Turnout Varies in Wisconsin Union Re-Certification Election


Part way through a consequential re-certification election for public sector unions, the Wisconsin Employment Relations Commission released turnout results. The figures do not indicate how union members voted, but simply how many of them have voted so far. The final results of the election, which involve some 400 plus unions and 56,304 members, will be public Thursday.

The WERC numbers shows turnout wildly varying across the state from union to union by December 9. Although not real-time information, the figures are the only publicly available scraps of data available prior to the final results being announced.

Public sector unions in Wisconsin have had to annually ask their members to recertify in an election. The annual elections were part of Governor Scott Walker’s collective bargaining reforms for public sector unions.

In Milwaukee, home to the largest local education union in the state, 3,754 members of the Milwaukee Teachers Education Association’s 6,857 total teachers had cast a ballot by early December. Also by that same time, 777 of the 1,559 individuals employed by Milwaukee Public Schools and are part of other unions had cast re-certification ballots.

Over in La Crosse, 376 members of the 592-member strong La Crosse Education Association had voted on re-certification.

Up in Green Bay, 859 members of the Green Bay Education Association’s 1,792 members voted by December 9th.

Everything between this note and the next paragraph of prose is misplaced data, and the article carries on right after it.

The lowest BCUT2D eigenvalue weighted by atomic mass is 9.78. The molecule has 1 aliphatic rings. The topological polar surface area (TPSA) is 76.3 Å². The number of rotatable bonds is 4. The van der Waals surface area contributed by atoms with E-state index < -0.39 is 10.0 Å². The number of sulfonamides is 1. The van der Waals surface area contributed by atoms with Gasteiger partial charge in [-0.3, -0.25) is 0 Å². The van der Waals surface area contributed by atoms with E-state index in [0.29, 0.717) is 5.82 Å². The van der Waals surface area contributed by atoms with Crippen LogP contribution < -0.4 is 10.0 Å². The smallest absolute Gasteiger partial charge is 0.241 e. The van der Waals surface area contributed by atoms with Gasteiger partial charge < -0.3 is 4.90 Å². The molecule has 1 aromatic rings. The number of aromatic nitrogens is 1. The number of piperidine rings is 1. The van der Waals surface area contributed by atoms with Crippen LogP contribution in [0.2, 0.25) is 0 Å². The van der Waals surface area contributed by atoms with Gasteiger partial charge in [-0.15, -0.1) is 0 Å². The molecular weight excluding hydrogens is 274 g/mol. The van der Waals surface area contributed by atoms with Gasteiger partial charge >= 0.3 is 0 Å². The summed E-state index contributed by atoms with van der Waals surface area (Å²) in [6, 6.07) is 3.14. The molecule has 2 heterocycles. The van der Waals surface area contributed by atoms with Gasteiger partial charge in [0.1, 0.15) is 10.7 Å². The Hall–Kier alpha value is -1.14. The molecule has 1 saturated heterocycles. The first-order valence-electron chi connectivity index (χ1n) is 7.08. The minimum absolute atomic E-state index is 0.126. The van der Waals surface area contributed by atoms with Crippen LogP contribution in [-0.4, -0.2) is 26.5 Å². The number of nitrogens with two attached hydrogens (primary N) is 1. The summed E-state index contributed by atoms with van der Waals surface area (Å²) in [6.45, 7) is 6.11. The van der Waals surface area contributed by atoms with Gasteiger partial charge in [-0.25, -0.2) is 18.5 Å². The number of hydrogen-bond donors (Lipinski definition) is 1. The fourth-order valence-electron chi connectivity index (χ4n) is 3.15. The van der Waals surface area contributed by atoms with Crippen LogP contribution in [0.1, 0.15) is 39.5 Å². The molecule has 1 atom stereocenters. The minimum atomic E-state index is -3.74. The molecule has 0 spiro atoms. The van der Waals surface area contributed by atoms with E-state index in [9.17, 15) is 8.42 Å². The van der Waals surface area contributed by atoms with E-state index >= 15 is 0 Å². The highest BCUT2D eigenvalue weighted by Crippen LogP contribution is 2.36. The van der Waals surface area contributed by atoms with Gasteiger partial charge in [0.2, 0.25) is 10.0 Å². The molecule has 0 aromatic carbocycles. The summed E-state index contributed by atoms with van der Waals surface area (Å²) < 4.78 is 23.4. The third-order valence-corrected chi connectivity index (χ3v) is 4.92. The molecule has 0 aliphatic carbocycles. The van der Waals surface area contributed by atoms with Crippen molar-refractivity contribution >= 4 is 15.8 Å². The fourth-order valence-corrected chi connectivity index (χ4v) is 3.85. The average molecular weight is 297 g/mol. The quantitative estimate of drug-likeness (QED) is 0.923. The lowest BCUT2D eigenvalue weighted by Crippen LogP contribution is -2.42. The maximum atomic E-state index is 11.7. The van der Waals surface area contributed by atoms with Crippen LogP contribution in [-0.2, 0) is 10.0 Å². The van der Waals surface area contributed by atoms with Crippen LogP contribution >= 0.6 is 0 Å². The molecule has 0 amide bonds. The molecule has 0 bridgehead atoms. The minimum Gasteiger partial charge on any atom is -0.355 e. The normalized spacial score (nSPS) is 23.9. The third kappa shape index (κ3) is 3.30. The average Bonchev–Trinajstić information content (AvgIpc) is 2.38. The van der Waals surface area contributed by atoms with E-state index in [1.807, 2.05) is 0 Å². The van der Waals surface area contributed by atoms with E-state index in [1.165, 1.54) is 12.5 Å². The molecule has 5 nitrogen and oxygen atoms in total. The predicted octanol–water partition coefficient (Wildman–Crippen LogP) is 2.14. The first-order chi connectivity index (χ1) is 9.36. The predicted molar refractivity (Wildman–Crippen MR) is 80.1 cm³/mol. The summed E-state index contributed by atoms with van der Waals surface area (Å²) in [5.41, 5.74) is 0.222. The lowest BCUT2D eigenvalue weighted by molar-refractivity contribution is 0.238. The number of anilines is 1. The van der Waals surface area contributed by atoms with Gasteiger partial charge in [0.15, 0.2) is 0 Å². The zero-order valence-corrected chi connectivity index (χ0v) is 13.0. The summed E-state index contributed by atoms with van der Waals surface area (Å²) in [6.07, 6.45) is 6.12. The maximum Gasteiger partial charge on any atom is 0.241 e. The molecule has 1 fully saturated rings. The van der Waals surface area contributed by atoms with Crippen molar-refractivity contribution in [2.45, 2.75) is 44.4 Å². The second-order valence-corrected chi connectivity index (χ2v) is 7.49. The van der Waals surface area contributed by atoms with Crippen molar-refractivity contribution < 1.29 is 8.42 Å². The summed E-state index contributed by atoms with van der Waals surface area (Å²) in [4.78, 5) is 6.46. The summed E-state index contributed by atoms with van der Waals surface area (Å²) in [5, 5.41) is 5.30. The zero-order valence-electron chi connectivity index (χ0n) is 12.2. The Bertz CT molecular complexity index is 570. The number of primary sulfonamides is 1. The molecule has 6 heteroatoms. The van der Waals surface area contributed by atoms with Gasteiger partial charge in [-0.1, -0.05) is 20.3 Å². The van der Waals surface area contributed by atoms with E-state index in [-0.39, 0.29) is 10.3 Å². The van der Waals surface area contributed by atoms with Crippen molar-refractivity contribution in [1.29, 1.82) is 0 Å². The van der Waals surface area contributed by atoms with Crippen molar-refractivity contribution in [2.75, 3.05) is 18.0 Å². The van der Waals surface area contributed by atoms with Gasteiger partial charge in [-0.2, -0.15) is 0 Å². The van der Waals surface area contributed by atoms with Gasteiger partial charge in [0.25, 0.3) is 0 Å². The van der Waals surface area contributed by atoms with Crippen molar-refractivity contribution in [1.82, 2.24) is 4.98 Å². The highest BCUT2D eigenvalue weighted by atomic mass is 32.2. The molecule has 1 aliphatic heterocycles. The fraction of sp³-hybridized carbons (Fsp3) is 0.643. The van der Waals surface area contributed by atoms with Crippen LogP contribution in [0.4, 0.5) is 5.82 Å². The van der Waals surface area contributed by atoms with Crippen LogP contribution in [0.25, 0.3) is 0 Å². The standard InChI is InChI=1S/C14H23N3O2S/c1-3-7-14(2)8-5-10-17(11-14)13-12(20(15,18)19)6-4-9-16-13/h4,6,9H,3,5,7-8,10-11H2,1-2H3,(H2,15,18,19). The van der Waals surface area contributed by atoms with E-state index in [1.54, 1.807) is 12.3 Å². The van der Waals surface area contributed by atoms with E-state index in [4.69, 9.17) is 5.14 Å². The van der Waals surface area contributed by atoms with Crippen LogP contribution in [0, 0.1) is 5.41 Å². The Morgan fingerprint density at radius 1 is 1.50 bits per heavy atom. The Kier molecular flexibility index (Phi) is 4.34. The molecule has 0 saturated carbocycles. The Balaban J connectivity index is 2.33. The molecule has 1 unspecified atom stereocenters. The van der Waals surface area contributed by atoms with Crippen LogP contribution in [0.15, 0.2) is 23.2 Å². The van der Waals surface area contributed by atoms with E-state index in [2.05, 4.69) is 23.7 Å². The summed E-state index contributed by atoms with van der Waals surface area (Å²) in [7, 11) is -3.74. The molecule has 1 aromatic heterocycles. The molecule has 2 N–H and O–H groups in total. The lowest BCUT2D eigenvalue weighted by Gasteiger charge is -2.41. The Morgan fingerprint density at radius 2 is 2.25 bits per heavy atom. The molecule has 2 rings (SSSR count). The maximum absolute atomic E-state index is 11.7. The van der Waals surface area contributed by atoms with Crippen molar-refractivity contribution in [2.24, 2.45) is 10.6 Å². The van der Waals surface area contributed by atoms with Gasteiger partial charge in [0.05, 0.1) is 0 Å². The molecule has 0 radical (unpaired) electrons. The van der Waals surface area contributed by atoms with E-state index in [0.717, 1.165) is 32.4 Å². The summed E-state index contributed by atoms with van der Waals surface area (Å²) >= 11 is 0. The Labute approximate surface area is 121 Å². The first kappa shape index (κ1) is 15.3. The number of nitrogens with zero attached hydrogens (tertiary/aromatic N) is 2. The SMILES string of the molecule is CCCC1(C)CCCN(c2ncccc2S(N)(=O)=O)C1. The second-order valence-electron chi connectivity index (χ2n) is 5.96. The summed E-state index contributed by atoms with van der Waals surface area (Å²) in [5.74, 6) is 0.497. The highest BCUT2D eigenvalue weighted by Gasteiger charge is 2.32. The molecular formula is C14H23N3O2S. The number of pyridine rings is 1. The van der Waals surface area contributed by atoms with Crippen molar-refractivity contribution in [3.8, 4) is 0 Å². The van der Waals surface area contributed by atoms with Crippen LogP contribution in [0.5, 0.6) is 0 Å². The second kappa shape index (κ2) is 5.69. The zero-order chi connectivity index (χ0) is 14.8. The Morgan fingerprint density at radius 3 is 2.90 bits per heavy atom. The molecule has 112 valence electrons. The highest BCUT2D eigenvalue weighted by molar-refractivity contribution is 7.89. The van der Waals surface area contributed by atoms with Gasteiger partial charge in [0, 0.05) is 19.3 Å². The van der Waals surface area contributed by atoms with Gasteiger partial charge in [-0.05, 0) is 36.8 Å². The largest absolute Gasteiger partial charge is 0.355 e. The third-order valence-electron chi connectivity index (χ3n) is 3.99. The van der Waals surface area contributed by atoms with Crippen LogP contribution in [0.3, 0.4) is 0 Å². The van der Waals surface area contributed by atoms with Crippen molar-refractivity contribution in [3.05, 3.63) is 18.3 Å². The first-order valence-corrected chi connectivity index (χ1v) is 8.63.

In Appleton, one of the state’s five largest teachers unions, the Appleton Education Association saw 679 members of 1,146 total cast votes by the halfway point.

In Abbotsford, Almond-Bancroft, Athens, Elcho, Independence, La Farge, Maple Dale-Indian Hill, and Middleton Cross Plains school districts some unions of teachers, paraeducators and support staff failed to have a single ballot cast by December 9th. Those unions range in size from 25 members to 141 members.

At the West Bend Education Association only 180 of 467 members had cast ballots halfway through the election.

Turnout was very strong, however, in Racine where 1,160 of 1,670 members of the Racine Education Association cast ballots by December 9th.

Failing to vote in a union re-certification election is similar to voting against certification. State law requires that in order for a union to gain re-certification it must have the approval of more than 50% of its members. Thus, if a member does not vote, even though he or she did not appear in the turnout total, their absence is effectively a vote against the union.

With dated turnout data, it is impossible to predict the outcome of any specific election. And smaller unions that saw few, if any, people voting by December 9th could easily turnout votes by the election deadline.

Three unions, according to WERC’s report, have withdrawn their petitions for re-certification despite the fact that the election is not yet over. Those unions are the Professional Educators of Rosholt, and Milwaukee Public Schools’ AFSCME District Council 48 Locals 1616 and 1053.